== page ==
The important question then is, does your organization hire for, train towards, and reward data fluency? If the answer is no, then your organization will not be data informed.

So, the next time an executive asks how do we become a data-informed organization? Respond, “We need to start attracting, retaining, developing, and empowering data-fluent people."

 

#datafluent #datatransformation #datainformed #data #strategy #analytics #bigdata

Shameless Plug: If you are in or around the Twin Cities then a new Critical Data Thinking & Communication Certificate in partnership with Minnesota State Mankato is being offered in Edina starting February 19th. This is a program I helped design with others and is geared at helping business professionals increase data fluency. The inaugural class will receive 25% off and learn more here.

Stages of the Data Transformation Journey

The data transformation journey moves companies from data ignorant to data reactive to data driven to data informed and, in fact, eventually to real-time data informed. The data transformation journey is a process. This journey isn’t straight and it will take some organizations longer than others to progress. Organizations also generally don’t move in lockstep in this journey. But to be clear, companies that don’t progress along this journey will eventually not exist.

That is a lot for one paragraph so what are these data maturity stages:

Data Ignorant: Data ignorant means your organization doesn’t meaningfully use data. The organization may be getting data but doesn’t understand quality, meaning, and/or context. The organization may have great people, but their true north is their gut or their manager or executives' gut. There are still many successful companies doing this. Leaders with experience and intuition can often add enough value to overcome the influence of data for some time. Just remember that yes ignorance may seem bliss but data ignorance is only bliss until you have competitors that are not.

Data Reactive: Data reactive is just what it sounds like - organizations capture data but don’t strategically use data in their decisioning but instead use data to react. Further, they don’t strategically define the data to capture but more rely on what others do and copy it. For example, a T-shirt company realizes they lost 34% market share in a market they had once dominated. Now they react and make a salesperson change and a social media ad buy. Data reactive organizations or departments are still very prevalent. They often have founders or leaders that rely heavily on gut still but they have also realized that complete data ignorance can bring and they have moved forward to data reactive.

Data Driven: Data driven organizations understand that data is valuable and almost always good data is better than any one or several person’s experiences. Data driven organizations understand that they must be thoughtful on capturing data and then having processes in place where people use this data in their jobs to make decisions. Many data driven organizations are extremely data sophisticated by most standards. The challenge with data driven organizations is they let the data drive them often without full understanding or context of the data.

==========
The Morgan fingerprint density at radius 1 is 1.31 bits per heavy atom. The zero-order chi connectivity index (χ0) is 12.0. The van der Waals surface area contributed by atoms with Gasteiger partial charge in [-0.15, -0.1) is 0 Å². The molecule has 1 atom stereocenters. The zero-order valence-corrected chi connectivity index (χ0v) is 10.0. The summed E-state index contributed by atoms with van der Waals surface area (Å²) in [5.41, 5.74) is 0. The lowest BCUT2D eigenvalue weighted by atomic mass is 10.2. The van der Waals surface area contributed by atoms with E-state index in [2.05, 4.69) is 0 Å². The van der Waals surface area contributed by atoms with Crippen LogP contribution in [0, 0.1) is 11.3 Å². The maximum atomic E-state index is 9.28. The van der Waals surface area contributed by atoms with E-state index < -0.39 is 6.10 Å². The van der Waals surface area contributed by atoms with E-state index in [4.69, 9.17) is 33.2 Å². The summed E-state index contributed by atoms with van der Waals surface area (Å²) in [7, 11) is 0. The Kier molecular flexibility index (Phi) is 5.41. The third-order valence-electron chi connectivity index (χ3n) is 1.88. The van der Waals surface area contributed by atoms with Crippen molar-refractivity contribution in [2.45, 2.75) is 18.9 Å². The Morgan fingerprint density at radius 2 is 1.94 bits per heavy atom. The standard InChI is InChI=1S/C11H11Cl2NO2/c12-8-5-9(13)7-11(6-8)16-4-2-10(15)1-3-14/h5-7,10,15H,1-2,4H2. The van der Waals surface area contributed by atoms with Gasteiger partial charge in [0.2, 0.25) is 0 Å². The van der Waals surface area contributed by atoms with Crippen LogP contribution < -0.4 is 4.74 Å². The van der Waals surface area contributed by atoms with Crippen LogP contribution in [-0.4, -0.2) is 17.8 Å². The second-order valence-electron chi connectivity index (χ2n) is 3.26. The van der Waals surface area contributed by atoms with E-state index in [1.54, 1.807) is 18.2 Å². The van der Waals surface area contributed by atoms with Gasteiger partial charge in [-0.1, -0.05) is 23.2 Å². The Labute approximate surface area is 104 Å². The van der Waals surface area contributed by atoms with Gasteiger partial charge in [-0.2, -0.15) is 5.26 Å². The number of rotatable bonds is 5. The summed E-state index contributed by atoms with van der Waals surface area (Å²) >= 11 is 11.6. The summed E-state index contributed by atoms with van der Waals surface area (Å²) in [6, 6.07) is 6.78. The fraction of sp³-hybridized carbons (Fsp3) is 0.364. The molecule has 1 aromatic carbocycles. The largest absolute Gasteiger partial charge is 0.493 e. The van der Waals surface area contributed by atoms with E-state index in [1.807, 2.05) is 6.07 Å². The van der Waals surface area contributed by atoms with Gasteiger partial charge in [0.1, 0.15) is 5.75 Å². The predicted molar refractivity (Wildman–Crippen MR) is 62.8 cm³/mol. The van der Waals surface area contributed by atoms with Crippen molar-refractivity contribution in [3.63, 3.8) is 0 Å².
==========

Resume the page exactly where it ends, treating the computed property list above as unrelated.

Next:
Data Informed: Data informed means data is thoughtfully understood and processes aligned to maximize data informed decisions in an organization. Further, data captured and other data sought is strategically determined to add organization and customer value. Data informed organizations not only make decisions based on data but they understand the context of data in those decisions. This context is provided from a combination of organizational experience, competitive landscape, industry expertise, and decision impact on various stakeholders. 

Moving along this data transformation journey is not simple and is not one-size fits all. It is not something you can just ask how much will it cost to get me to end of this journey. This journey is constant and doesn't have an end. Needs and technologies continue to change around data. Things like artificial intelligence, blockchain, information security, and quantum computing all are currently and will continue to change the data transformation space. Further and most difficult, data transformation is a culture change for organizations.

Look for future postings where we will dive into further discussion on how to move along this data maturity journey. For now I wish you Godspeed along this data transformation journey no matter where you are.

#datatransformation #datafluency #datainformed #data #strategy #bigdata #analytics #blockchain #quantumcomputing

Watch out for data science shiny objects

There are three main ways that organizations use data and analytics in their organization:

  1. Enhancing customer / product experience
  2. Enhancing employee experience
  3. Increasing operational efficiencies

Individual data science efforts will often cross more than one of these areas.

Why I am writing this post is, I see organizations making decisions more often based on increasing operational efficiencies than enhancing customer / product or employee experience. The shiny object that never goes wrong on an earnings call is cutting costs. But, does it add to the long term value of your product, your organization, and your most valuable assets, your employees? Often the answer is a short-term yes but a long-term no.

Be a leader that delivers customer and employee value from the power of data and analytics first. Along the way some operational efficiencies will come along as part of your efforts.